Social Science _ Medicine Volume 117 issue 2014 [doi 10.1016_j.socscimed.2014.07.047] Grundy, John; Hoban, Elizabeth; Allender, Steve; Annear, Peter -- The inter-section of political history and hea.pdf

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Social Science & Medicine 117 (2014) 150e159 Contents lists available at ScienceDirect Social Science & Medicine journal homepage: www.elsevier.com/locate/socscimed The inter-section of political history and health policy in Asia e The historical found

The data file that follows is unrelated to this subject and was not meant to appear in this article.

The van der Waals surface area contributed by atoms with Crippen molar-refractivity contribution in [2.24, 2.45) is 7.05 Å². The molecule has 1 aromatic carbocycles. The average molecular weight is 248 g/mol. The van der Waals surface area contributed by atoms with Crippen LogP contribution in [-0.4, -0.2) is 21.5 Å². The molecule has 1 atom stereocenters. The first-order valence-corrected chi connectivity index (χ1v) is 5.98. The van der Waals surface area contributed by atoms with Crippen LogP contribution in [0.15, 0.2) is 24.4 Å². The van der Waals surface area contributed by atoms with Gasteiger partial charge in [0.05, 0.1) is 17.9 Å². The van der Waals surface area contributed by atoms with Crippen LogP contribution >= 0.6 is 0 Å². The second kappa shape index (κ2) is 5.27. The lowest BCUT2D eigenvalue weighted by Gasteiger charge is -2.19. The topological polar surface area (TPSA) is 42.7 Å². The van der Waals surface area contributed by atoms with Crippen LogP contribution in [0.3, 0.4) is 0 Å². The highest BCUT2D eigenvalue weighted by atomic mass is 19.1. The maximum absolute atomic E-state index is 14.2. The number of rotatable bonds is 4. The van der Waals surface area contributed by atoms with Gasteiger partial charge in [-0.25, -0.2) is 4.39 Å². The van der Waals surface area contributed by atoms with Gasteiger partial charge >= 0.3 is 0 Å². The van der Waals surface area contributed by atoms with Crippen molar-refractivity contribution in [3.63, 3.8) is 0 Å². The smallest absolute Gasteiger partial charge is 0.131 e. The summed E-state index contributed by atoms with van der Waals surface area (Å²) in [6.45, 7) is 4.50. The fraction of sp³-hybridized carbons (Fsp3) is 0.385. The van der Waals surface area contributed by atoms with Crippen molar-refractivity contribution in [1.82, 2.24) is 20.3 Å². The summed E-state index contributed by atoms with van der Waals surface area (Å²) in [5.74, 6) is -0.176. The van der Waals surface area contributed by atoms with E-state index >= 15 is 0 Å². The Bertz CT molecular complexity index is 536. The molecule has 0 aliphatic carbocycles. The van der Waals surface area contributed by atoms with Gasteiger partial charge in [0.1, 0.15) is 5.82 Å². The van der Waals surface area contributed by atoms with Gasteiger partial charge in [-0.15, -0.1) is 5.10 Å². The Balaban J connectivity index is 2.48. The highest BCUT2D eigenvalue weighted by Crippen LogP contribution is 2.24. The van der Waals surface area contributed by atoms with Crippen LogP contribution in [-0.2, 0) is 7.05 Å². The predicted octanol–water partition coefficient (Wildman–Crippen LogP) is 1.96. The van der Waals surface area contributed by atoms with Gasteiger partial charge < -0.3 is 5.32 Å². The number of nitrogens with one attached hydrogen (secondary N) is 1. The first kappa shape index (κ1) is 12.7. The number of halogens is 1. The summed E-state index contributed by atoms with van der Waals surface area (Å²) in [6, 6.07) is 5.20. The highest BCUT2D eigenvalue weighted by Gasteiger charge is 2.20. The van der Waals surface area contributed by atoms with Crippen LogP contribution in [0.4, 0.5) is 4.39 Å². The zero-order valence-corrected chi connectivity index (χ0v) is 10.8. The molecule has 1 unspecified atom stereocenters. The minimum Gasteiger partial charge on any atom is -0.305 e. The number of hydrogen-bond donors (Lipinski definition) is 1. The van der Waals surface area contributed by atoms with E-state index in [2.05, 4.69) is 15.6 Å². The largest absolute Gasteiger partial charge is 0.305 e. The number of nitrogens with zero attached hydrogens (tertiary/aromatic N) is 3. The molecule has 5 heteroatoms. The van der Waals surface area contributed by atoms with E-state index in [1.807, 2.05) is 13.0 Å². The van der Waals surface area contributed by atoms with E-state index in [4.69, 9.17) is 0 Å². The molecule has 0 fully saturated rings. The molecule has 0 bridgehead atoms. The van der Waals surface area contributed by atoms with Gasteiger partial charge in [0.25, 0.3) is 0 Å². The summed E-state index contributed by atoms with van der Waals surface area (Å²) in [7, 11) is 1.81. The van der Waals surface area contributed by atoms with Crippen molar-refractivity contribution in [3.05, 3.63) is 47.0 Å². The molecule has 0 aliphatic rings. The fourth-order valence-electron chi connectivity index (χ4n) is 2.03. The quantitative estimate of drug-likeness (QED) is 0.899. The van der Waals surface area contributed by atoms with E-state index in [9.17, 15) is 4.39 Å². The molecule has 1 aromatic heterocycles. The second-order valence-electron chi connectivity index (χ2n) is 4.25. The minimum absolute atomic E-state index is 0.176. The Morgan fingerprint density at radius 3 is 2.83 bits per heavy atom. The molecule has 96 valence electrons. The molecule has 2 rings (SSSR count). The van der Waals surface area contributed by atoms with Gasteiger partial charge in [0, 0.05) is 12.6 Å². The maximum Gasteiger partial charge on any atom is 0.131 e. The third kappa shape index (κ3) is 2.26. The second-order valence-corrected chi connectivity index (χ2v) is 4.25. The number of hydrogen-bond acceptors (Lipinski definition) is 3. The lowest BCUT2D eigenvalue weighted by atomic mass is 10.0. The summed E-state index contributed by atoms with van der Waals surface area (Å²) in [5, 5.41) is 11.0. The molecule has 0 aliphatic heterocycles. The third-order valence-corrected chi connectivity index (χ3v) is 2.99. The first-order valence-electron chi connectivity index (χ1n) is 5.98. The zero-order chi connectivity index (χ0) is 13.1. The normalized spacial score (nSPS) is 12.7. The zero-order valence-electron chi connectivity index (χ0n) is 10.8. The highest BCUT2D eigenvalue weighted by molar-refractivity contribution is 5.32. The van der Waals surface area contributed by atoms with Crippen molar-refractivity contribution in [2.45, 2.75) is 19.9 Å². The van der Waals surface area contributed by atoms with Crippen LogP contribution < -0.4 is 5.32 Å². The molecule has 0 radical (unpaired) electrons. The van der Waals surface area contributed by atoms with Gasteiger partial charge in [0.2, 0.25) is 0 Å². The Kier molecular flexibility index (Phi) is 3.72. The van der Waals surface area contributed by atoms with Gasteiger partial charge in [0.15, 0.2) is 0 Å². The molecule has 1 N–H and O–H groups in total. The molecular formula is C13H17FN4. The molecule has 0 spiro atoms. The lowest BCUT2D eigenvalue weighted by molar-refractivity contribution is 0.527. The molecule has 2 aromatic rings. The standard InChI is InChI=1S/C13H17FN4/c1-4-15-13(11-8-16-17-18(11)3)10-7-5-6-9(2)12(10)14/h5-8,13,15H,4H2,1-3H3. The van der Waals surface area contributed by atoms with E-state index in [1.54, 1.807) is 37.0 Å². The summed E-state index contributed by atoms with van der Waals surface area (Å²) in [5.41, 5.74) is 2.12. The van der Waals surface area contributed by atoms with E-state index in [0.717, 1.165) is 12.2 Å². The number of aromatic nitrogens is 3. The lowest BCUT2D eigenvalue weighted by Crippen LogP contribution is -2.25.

The inter-section of political history and health policy in Asia  e  Thehistorical foundations for health policy analysis  John Grundy  a ,  * , Elizabeth Hoban  a , Steve Allender  a , Peter Annear  b a School of Health and Social Development, Faculty of Health, Deakin University, Australia b Nossal Institute for Global Health University of Melbourne, Australia a r t i c l e i n f o  Article history: Received 1 August 2013Received in revised form15 April 2014Accepted 18 July 2014Available online 18 July 2014 Keywords: Policy changeHealth and historySocial transitionHealth reform a b s t r a c t One of the challenges for health reform in Asia is the diverse set of socio-economic and politicalstructures, and the related variability in the direction and pace of health systems and policy reform. Thispaper aims to make comparative observations and analysis of health policy reform in the context of historical change, and considers the implications of these  󿬁 ndings for the practice of health policyanalysis. We adopt an ecological model for analysis of policy development, whereby health systems areconsidered as dynamic social constructs shaped by changing political and social conditions. Utilizinghistorical, social scienti 󿬁 c and health literature, timelines of health and history for  󿬁 ve countries(Cambodia, Myanmar, Mongolia, North Korea and Timor Leste) are mapped over a 30 e 50 year period.The case studies compare and contrast key turning points in political and health policy history, andexamines the manner in which these turning points sets the scene for the acting out of longer termhealth policy formation, particularly with regard to the managerial domains of health policy making.Findings illustrate that the direction of health policy reform is shaped by the character of political reform,with countries in the region being at variable stages of transition from monolithic and centralized ad-ministrations, towards more complex management arrangements characterized by a diversity of healthproviders, constituency interest and  󿬁 nancing sources. The pace of reform is driven by a country'sinstitutional capability to withstand and manage transition shocks of post con 󿬂 ict rehabilitation andemergence of liberal economic reforms in an altered governance context. These  󿬁 ndings demonstratethat health policy analysis needs to be informed by a deeper understanding and questioning of thehistorical trajectory and political stance that sets the stage for the acting out of health policy formation,in order that health systems function optimally along their own historical pathways. ©  2014 Elsevier Ltd. All rights reserved. 1. Introduction 1.1. Background to health reform and social transition Despite rapideconomic growth,theAsian region hasbeen besetby policy challenges of persisting inequities in health care accessand health outcomes, and major health sector governance chal-lenges presented by macro-level reforms in politics, economics orcivil administration. In  China , institutional reforms have failed tokeep pace with broader development policy that was linked to freemarket macro-economic reforms in the 1980s (Bloom, 2011). In Mongolia  during the post-Soviet neo-liberal reforms in the early1990s, measures were put in place to decentralize health caresystems to family group practices (FGPs) and institute health 󿬁 nancing models based on capitation based funding for primarycare (Hindle and Khulan, 2006). In  Cambodia , during the post UN-sponsored election period from 1993, the socialist model of governance was dismantled and replaced by a more complexdiversi 󿬁 ed management arrangement, including the scale up of demand side  󿬁 nancing initiatives and the expansion of healthcontracting models and of the private medical sector (Grundy andMoodie, 2008). Similar pathways have occurred in  Indonesia (Ghani,2012)andthe Philippines (Lakshminarayanan,2003),wherepolicy makers have developed responses to the administrativechallenges of decentralization and devolution.A common theme in these observations of health and socialchange is the policy and development challenge related to transi-tion from centralized political orders in the 1980s and 1990s to-wards more diverse and open pluralist models of administration. DOI of srcinal article: http://dx.doi.org/10.1016/j.socscimed.2014.07.048. *  Corresponding author. E-mail addresses:  jgrundy@deakin.edu.au, johnjgrundy@hotmail.com(J. Grundy). Contents lists available at ScienceDirect Social Science & Medicine journal homepage: www.elsevier.com/locate/socscimed http://dx.doi.org/10.1016/j.socscimed.2014.07.0470277-9536/ ©  2014 Elsevier Ltd. All rights reserved. Social Science & Medicine 117 (2014) 150 e 159  The highly diverse pattern of political and economic history con-tributes to an equivalently diverse set of organizational structures,institutional arrangements and methods of  󿬁 nancing of health caresystems, requiring countries to tailor policy implementation foruniversal coverage according tothe speci 󿬁 cities of national context(Carrin et al., 2008). 1.2. Theories of policy change But the question remains as to what combination of socialtheories can best explain the varying pace of policy and systemchange across national settings, and how this can inform a moreconsistent and comprehensive approach to policy analysis.Bourdieu (1977) makes reference tothe notionof   “ habitus ”  in orderto emphasise the durable dispositions of behaviours that providenational institutions with their particular continuity of character.Similarly, Huntington (2006) de 󿬁 nes institutions in terms of stable,valued and recurring patterns of behaviour. This durability andcontinuity of institutions and their related behaviours contributesto what others have referred to as the trajectory (Walt et al., 2008)or path dependence(Altenstetterand Busse, 2005) of health policy.The concept of   “ path dependence ”  has common featuresincludingtheobservationsthatearlyeventsinsequencematterandthat later events have an inertia related to the earlier sequence(Mahoney, 2000). Despite the presence of historical inertia, pathdependence does not rule out the availability of policy choice,although the band of choice is conceptually narrowed based oncontext(Kay,2005).Therelatedideaof  “ processsequencing ” isthattrajectories are not random but are outgrowths of earlier tra- jectories(Howlett 2009). Policy activity can also be reactive intransformingthewiderpolicycontextanddirections.Inaccountingfor the changingof trajectories, analysts haveput forwardthe ideasof   “ critical junctures ”  (Kay, 2005) or  “ policy turning points ” (Abbott,1997), whereby periods of crisis are reported to contributeto ideational change and subsequent re setting of policy directions. 1.3. Analytic framework The historicism of policy formation (policy turning points)demonstrates that policies do not operate in a vacuum but incontrast srcinate from past time and are contextualized in place(Capano, 2009). This being the case, the formation of managerialideas is located within awider 󿬁 eld of social and political ideas andinstitutions that are subject to periodic historical transformations.This concept of health care as forming part of an  ” ecosystem ”  isrelated in part to the limitation of systems analysis, which em-phasizes elements of the internal organization and management of health care systems. This limitation presents major challenges forcomparative systems and policyanalysis, wherebya predominanceof hybrid forms seems todefeatefforts fora consistent setof healthsystem classi 󿬁 cations or ideal types (Freeman and Frisina, 2010).The metaphor of ecosystem is also relevant in so far as healthpolicy and systems change demonstrates an adaptive, organic andevolutionary quality, as it periodically shifts directions, responds toshocks or crises, and seeks to re-establish system equilibrium inresponse to fundamental changes in a wider  󿬁 eld of economic,social and political relations. Feedback processes, including insti-tutional rule adaptation and behavioural changes, allow policy andsystems to re-adjust to changing circumstances, leading to theestablishmentofnewandlongertermequilibriums(homoeostasis)in policies and systems (Howlett, 2009). This re-establishment of policyandsystemsequilibriuminaneworderrespondstotheneedto reset patterns of institutional behaviours (Huntington, 2006), assystems struggle to re-align with higher level economic and polit-ical reform. The phenomenon of policy dis-equilibrium can bede 󿬁 ned as the delayed policy or institutional response to politicalor economic change, as institutions struggle to adapt their tradi-tions of management or  “ habitus ”  (Bourdieu, 1977) to a radicallyaltered governance context.From this standpoint, rather than viewing health systems sim-ply as technical constructs engineered by technical planners anddecision makers, health systems can also be viewed as dynamicsocial constructs shaped by the control parameters of changingpolitical and social conditions (Glass and Mc Atee, 2006).Through illustration of case studies in health system develop-ment from the Asian region, this paper aims to make comparativeobservations and analysis of health policy reform in the context of historical change, and considers the implications of these  󿬁 ndingsfor the practice of health policy analysis. The main variables of in-terest is macro-political change, as de 󿬁 ned by major shifts in theexercise of political or economic power, in terms of free marketreform, decentralization and constituency emergence. The variableofinterestisthehealthpolicyturningpoint,whichisde 󿬁 nedasthecritical juncture at which health policy is reformed in the directionof this political or economic transformation. 2. Methods  2.1. Target countries and sources of data Thecountrycaseswereselectedbasedontheauthors'publishedobservations and analyses in the  󿬁 ve countries under study. As anobserverandparticipantin thepolicyandplanningenvironmentinthese country settings for variable periods of time between 1993and 2013, the opportunitywas provided to observethe in 󿬂 uence of historyandpoliticsinreshapingthehealthpolicylandscapeineachnational setting and to access the grey health systems and policyliterature. These observations and analyses were detailed intopublished country case studies of health system strengthening inthe cases of Myanmar (Tin et al., 2010), North Korea (Grundy and Moodie, 2008), Cambodia (Grundy et al., 2009) and the Philippines (Grundy, 2003).We reviewed literature in  Pubmed  data base, using the searchterms  “ universal health coverage ”  as a title search (122 responses).As noted by Walt et al. (2008), we found limited reference to his-torical analysis of the evolution of health policy. The literature ontheoriesof  “ policychange ” (Titlesearch)returned198responses,of which only two were relevant to an Asian setting, and of whichthere were no systematic attempts to analyse policy change acrosscountry health systems. The search terms  “ History ”  and  “ Healthsystem ” (Titlesearch)returned21responses,butwithnoresponsesfor Asia. Literature has been reviewed on systems thinking,complexity theory and theories of policy change. The literature onsocial and political history in each of these countries is quiteextensive, so historical sources were not systematically searched,butweresourcedselectivelyinordertoconstructabroadoutlineof the historical timelines outlined in Figs. 1 e 5.As a work of comparative analysis and synthesis incorporatingboth historical and health systems analysis, we note here the lim-itations that are the characteristics of any trans-disciplinary study,particularly with regard to challenges of validity related to a com-plex web of causation. But here we would also stress that thiscomplex web of causation represents a model of the health policyanalysis in the real world, and is a means by which to tackle theproblem of   “ the considerable gap between normative accounts of how health systems operate and realities on the ground. ”  (Bloomet al., 2008 Page 2076 e 77). We have attempted to manage theselimitations through testing and posing of a single research ques-tion, and to consistent reporting of the variables of interest  e namely, historical trajectory and political transformation, health  J. Grundy et al. / Social Science & Medicine 117 (2014) 150 e 159  151  policy turning points, and the resetting of policy directions. As thispaper is a synthesis of previously published papers with data frompublicly available data sources, no application for ethics clearancewas made to an institutional ethics committee.  2.2. Analysis We constructed health and history timelines for each countrywhich provide comparative observations between political andsocioeconomic history on the one hand (the history timeline), andevolution in public health status, health care systems and policiesover the last 30 e 40 years on the other (health timelines) (seeFigs. 1 e 5). We thereafter illustrate periods of health policy reformthat correspond to periods of political or economic reform. Eachcasestudyisstructuredaccordingto(a)thedescriptionofhistoricaltrajectory, (b) the identi 󿬁 cation of major turning points in healthpolicy history, and (c) the new policy directions reset by thechanging political and social conditions. 3. Main  󿬁 ndings  3.1. Cambodia 3.1.1. Historical trajectory Fig. 1 below describes health and history timelines forCambodia. Three periods of historical development have beentracked for this country over the last 40 years which includetotalitarian, centralist and neo-liberal reform periods.The totalitarian period was characterized by the near totaldestruction of the post-colonial health care system, and itsreplacement bya system based on traditional health care (Sokhym,2002).Only50doctorssurvivedtheKhmerRougeregime(Sokhom,2002). In the 1980s during the socialist rule of the Republic of Kampuchea when the country was occupied by Vietnamese forces,there wereefforts toreconstruct the health caresystem. The modelwas centralist, with limited civil society participation; this periodwas characterized by the beginning of international developmentassistance through United Nations agencies and non-governmentorganizations (Heng and Key, 1995). Post 1993, following theUnited Nations-sponsored general elections, the third and currentperiod of neo-liberal reform was established, characterized bydemocratization, development of free market economic systemsand expansion of political decentralization through electedcommune councils. From 1997 international development assis-tance and foreign investment expanded, with the country experi-encinga 󿬁 nalperiodofrelativepeaceandstability,includingsteadyrates of economic growth.  3.1.2. Health policy history The major health policy turning point occurred in the posttransition period, from 1993 onwards. A remodelling of the healthsystem took place after 1996, with reallocation of health facilitiesand health staff based on revised population catchments (MOHCambodia,1996a). A network of over 1000 primary health centersand 76 district referral hospitals were operational by 2011 (MOHCambodia, 2011). In order to offset the impacts of free marketsystems on health access, a  󿬁 nancing charter was introduced in1996 to regulate the system of user fees (MOH Cambodia, 1996b).From 2002, a system of hospital health equity funds was extendedacross the country to minimize the impact of catastrophic healthpayments on the poor (Bigdeli and Annear, 2009) with relatedpolicy measures including the establishment of national health 󿬁 nancing guidelines and a social protection framework (RGCCambodia, 2013). Health contracting models were trialed in orderto boost health system performance in an increasingly decentral-ized administrative context (Soeters and Grif  󿬁 ths, 2003). Civil so-cietyorganizationsforhealthhaveexpandedtoover100innumber(Medicam, 2013) and in 2010 the private medical sector was the 󿬁 rst choice for primary illness care for 56.8% of the population(MOP Cambodia, 2010). Despite these policy responses, health in-equities remain a signi 󿬁 cant challenge, as evidenced by wide dis-parities in access and outcomes relating to wealth quintile (Soeunget al., 2012).  3.1.3. Health policy directions These developments represent a signi 󿬁 cant diversi 󿬁 cation of the system of provision and  󿬁 nancing in an increasingly pluralistichealth system (Meesen et al., 2011) characterized by multiplesources of health  󿬁 nancing and provision through public, privateand civil constituencies. The parameters for health policy havetherefore shifted markedly from the 1980s era of central commandmanagement, and represents signi 󿬁 cant health policy and institu-tional adaptation measures to political change. Fig. 1.  Health and history timelines Cambodia 1975 e 2012.  J. Grundy et al. / Social Science & Medicine 117 (2014) 150 e 159 152   3.2. The Republic of the Union of Myanmar (Burma) 3.2.1. Historical trajectory Fig. 2 outlines the health and history timelines for the Union of Myanmar between 1960 and 2012 with three historical periodsidenti 󿬁 ed. The  󿬁 rst period of military socialist rule between 1962and 1988 was dominated by a centralist command style of administration. The second period of military rule was character-ized by the introduction of free market economic systems between1988 and 2008. The third period from 2008 onwards has beencharacterized by constitutional reforms and the initial steps takentowards democratization, decentralization and more open inter-national relations (ICG, 2011).The second period can be distinguished from the  󿬁 rst by theintroductionoffreemarketeconomicreformsfromtheearly1990s.This second period was also characterized by sustained economicand trade sanctionsand lowratesofinternational aid and domesticinvestment in the health care system (Grundy et al., 2012). Thisdecline in investment in socialsectorsis being reversed in the thirdconstitutional reform era post 2008, where social sector invest-ment and decentralization options are being actively explored(UNIC, 2012) and where international development assistance isbeing gradually extended in response to the more open politicalclimate and the related opening of diplomatic relations.  3.2.2. Health policy history Commencing in the early 1960s, the rural health care systemwasexpanded,witharuralhealthcentrelocatedineverydistrictby1964 (KoKo, 2006), and a network of 1137 rural health centersestablishedby1988(MOH,Myanmar,2012).Inthesecondperiodof free market reform, evidence began to emerge of poor access tohealth care based on affordability factors (MOP Myanmar 2010). Inresponse, in 1993 the Government introduced a health policy toregulate user fees through introduction of a community costsharing model (MOH Myanmar 2009). This period was also markedby very low rates of national and international investment in thehealth sector (Grundy et al., 2012). It was mainly in the post Nargisnatural disaster and constitutional reform period from 2008 on-wards that health system strengthening initiatives (Tin et al., 2010)and civil society partnerships were expanded (Htwe, 2011).  3.2.3. Health policy directions Political reforms have accelerated rates of development assis-tance as well as contributing to exploration of social sector policyoptions including increased health sector budgets (UNIC, 2012),decentralized health planning, alternative health  󿬁 nancing models(Tin et al., 2010), and public e private partnerships (L  € onnroth et al.,2007), all ofwhich are openingup a newhealth policylandscape inMyanmar.  3.3. Mongolia 3.3.1. Historical trajectory Fig.3 describes health and history timelines for Mongolia. Threeperiods of historical development have been identi 󿬁 ed whichinclude the beginnings of the socialist system, establishmentof thesystem, and the neo-liberal reform era since the early 1990s (MOHMongolia, 2012).For the majority of the 20th century, Mongolia functioned as asocialist republic under the tutelage of the Soviet Union. Thisperiod had a mixed historical record, with gradual expansion of the education and health sectors from the early 1920s, as well asprograms of industrialization and development of urban centers.However, the period was also characterized by intermittent civilcon 󿬂 ict and religious and political oppression particularly duringthe rule of Stalininthe 1930s (Baabar,1999). By the late1980s,theSoviet Unionwas providing 85% of development aid amounting to35% of the government's annual budget (Manaseki, 1993). Theclosure of the Soviet era in the late 1990s resulted in a rapid po-litical transition towards a system of administration modelled onneo-liberal lines  e  that is, parliamentary democracy, free marketeconomics, and emergence of private and civil society sectors.This latter period has been characterized by a remarkable socialtransition, with rapid urbanization, sustained high rates of eco-nomic growth and persisting and even widening social in-equalities (Rossabi, 2005).  3.3.2. Health policy history Due to the introduction of socialist models of administration,the 󿬁 rst constitution of Mongolia rati 󿬁 ed in 1924 stated that healthservices were to be provided free of charge. A Department of  Fig. 2.  Health and history timelines Myanmar (Grundy et al., 2014).  J. Grundy et al. / Social Science & Medicine 117 (2014) 150 e 159  153